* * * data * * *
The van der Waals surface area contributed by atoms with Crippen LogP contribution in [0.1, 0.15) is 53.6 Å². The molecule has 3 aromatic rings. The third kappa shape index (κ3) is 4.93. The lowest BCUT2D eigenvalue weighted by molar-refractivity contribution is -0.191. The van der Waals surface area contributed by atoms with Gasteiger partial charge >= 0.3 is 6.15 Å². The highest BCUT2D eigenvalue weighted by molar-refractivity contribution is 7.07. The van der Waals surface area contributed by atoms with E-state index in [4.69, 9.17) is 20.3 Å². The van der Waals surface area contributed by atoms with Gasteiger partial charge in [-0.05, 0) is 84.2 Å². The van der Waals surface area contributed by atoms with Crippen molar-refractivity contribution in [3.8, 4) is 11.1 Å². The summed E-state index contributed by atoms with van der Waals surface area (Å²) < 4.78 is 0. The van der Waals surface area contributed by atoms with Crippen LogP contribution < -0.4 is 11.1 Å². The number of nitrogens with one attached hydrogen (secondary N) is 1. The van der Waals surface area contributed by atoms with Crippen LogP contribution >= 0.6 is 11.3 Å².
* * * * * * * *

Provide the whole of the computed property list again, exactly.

The van der Waals surface area contributed by atoms with Crippen LogP contribution in [0.1, 0.15) is 53.6 Å². The molecule has 3 aromatic rings. The third kappa shape index (κ3) is 4.93. The lowest BCUT2D eigenvalue weighted by molar-refractivity contribution is -0.191. The van der Waals surface area contributed by atoms with Gasteiger partial charge >= 0.3 is 6.15 Å². The highest BCUT2D eigenvalue weighted by molar-refractivity contribution is 7.07. The van der Waals surface area contributed by atoms with E-state index in [4.69, 9.17) is 20.3 Å². The van der Waals surface area contributed by atoms with Gasteiger partial charge in [-0.05, 0) is 84.2 Å². The van der Waals surface area contributed by atoms with Crippen molar-refractivity contribution in [3.8, 4) is 11.1 Å². The summed E-state index contributed by atoms with van der Waals surface area (Å²) < 4.78 is 0. The van der Waals surface area contributed by atoms with Crippen LogP contribution < -0.4 is 11.1 Å². The number of nitrogens with one attached hydrogen (secondary N) is 1. The van der Waals surface area contributed by atoms with Crippen LogP contribution >= 0.6 is 11.3 Å².